I didn’t want to get into the ” Marvel movies are taking over the multiplex” argument that Martin Scorsese has reignited while promoting The Irishman. He was right to take his 3.5-hour, $140 million mob drama to Netflix. There’s no way that movie as it exists would have broken even in our conventional theatrical system. That’s as true today as it was 30 years ago. Marvel/DC superhero movies are indeed dominating the box office, representing 25% of the current domestic marketplace. Audiences have always gravitated to the big-n-splashy event movies, like Star Wars in 1977, Stargate in 1994 or Thor in 2011. Superhero movies now represent, give or take Jurassic World or Mission: Impossible, the biggest of the blockbuster offerings.
Yes, Wonder Woman is better than King Arthur, Black Panther is better than Tomb Raider and Spider-Man: Into the Spider-Verse was better than Men in Black: International. What’s changed, whether the filmmakers and artists realize it or not, is that the audience that once showed up for everything beyond the tentpoles, the romantic comedies, the crime dramas, the action thrillers and the melodramas, have comparatively abandoned the multiplexes in favor of at-home/VOD/streaming options. It’s not that everyone wants to see Aladdin, but that the folks who once would have seen Booksmart instead of Aladdin or as well as Aladdin now either ignore Booksmart in favor of a Netflix show or wait to catch Booksmart on VOD or streaming.
It’s frustrating to see a movie that we championed when it was in theaters, like (for example) Paul Feig’s A Simple Favor, do okay business ($97 million worldwide) only to be “discovered” only when it’s available for free on Hulu, Amazon and/or Netflix, with folks online wondering how loud why nobody told them how good it was. We did, you just didn’t want to leave the house and pay the $10 ticket price to see it in theaters. Yes, Hollywood spent too much time and money on globally friendly, four-quadrant fantasy franchise blockbusters to the detriment of everything else. Contrary to popular belief, Hollywood still puts out original, adult-skewing and/or high-concept movies into wide release every week.
If you don’t want to see Ad Astra, The Kitchen, Gemini Man or Brightburn in theaters, you don’t get to argue that Hollywood doesn’t make them anymore. You don’t get to ignore Fox’s entire 2018 slate ( The Hate U Give, Bad Times At The El Royale, Love Simon, etc.) save for the superhero sequel ( Deadpool 2) and the musical biopic ( Bohemian Rhapsody) and then complain that Disney isn’t letting Fox make Fox movies. Vote with your wallet. Yes, 20 years ago, you didn’t have YouTube, Netflix and social media as a cheaper, more convenient entertainment option. Movie ticket prices have increased along with inflation in a way that real wages and other forms of entertainment have not.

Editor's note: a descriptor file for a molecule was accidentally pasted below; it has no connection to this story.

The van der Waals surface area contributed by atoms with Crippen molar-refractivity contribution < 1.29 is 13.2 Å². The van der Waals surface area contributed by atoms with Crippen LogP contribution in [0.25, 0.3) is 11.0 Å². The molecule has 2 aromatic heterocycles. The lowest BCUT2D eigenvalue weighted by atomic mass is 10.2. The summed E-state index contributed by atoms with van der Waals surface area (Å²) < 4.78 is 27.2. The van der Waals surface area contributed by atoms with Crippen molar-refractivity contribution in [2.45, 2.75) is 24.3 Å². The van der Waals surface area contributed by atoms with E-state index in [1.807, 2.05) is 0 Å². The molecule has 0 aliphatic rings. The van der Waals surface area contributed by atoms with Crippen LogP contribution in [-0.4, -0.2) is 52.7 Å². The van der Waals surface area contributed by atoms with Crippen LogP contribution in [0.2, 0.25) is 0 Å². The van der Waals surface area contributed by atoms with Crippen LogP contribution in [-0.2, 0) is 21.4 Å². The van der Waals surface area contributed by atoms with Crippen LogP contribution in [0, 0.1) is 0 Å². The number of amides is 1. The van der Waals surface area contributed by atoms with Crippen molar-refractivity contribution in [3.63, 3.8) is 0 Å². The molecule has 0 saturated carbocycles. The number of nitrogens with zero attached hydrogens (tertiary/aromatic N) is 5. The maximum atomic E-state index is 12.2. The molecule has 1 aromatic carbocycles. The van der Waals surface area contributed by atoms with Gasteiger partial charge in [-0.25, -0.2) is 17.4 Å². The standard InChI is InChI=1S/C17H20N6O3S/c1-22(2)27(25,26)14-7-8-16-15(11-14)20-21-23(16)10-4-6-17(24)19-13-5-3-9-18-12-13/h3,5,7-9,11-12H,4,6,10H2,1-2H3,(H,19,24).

The video games that cost $60 in 1991 still costs $60 in 2019, while the average movie ticket (so says Box Office Mojo) went from $4.21 in 1991 to $9.01 in 2019. Gas is more expensive. Concessions are more expensive. Moreover, the given weekend’s theatrical output is no longer the only game in town or the biggest-n-splashiest offering when it comes to high quality (and/or buzzy) filmed entertainment. Once the at-home video game consoles caught up to most arcade games in the early 1990s, the arcades as a regular institution died a swift and brutal death. When the Super NES version of Street Fighter II looks and plays as well as the arcade version, well, that’s the endgame.
While Scorsese and those like him compare the modern MCU to theme park rides, the better comparison is the video game arcade. When TV, be it streaming or cable, can provide original filmed content that approximates the vast majority of what the major studios and indie boutiques offer in theaters, in 1080p video, surround sound from the comfort of home, that’s less of a reason to go to theaters. Audiences still go to theaters in about the same numbers they always have. But they are spending a much percentage of their money on a smaller pool of films, specifically the big-scale blockbuster offerings (usually superhero/fantasy films) which offer that which they can’t get at home.